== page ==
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To impute means to to lay the responsibility or blame for (something) often falsely or unjustly. I tried to use this in a sentence:

Even the obsequious guy who imputed Sam for violent behavior said sorry to him.

Is this sentence correct? I checked on multiple websites but I could not find its usage in the form of imputed for. Almost everywhere it was imputed to. Isn't its meaning similar to the verb blame?

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    You impute something to someone e.g. The guy who imputed violent behaviour to Sam. This is explained in the Cambridge Dictionary. Your suggested usage is an error. May 9, 2020 at 9:46
  • @Micheal Harvey...Can I contact you somewhere? Actually I try to make a paragraph everyday with the vocabulary I learn and proofreading questions are not allowed on the website. Can you please help me. May 9, 2020 at 10:07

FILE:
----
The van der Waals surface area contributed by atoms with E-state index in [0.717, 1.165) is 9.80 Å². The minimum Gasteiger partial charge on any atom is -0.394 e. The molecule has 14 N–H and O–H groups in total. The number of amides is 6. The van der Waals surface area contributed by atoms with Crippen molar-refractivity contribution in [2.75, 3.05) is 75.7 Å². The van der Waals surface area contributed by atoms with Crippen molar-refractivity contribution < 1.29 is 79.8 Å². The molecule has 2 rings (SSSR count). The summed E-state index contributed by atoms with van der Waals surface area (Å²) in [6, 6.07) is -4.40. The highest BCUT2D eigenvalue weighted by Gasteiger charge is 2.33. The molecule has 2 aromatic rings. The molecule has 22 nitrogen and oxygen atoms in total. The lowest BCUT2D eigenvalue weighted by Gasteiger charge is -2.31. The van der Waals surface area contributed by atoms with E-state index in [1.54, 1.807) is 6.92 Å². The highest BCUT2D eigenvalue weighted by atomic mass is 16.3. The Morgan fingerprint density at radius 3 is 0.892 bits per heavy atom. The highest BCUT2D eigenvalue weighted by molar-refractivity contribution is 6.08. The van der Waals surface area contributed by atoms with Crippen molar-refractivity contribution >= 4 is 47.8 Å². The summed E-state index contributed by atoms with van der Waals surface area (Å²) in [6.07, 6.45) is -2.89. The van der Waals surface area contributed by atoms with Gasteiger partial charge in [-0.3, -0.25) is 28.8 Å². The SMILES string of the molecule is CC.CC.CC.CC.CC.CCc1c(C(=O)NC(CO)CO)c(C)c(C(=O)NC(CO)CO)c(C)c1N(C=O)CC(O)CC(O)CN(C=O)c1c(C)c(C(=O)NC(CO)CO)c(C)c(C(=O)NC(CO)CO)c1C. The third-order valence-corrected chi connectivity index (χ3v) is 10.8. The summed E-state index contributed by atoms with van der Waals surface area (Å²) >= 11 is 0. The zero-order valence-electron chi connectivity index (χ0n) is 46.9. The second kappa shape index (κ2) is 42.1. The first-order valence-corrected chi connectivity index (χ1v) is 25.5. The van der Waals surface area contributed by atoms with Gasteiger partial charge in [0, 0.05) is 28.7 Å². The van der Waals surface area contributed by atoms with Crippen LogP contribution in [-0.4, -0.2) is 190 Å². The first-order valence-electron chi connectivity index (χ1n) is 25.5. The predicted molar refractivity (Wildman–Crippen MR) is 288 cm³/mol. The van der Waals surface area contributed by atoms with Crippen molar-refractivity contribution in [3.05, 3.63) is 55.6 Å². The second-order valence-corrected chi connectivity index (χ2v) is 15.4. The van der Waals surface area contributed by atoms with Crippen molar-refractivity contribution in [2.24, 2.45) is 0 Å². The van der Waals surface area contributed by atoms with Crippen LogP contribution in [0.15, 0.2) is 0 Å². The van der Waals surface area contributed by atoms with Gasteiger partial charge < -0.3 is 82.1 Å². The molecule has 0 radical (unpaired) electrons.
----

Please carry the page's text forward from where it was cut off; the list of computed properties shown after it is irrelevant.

• Private links and messaging are not encouraged here. May 9, 2020 at 10:12
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to impute takes a direct object (the 'something' you mentioned) and an indirect object, often a person, specified by 'to', so the following would be correct:

Even the obsequious guy who imputed violent behavior to Sam said sorry to him.

This follows the many example sentences mentioned here in Lexico.

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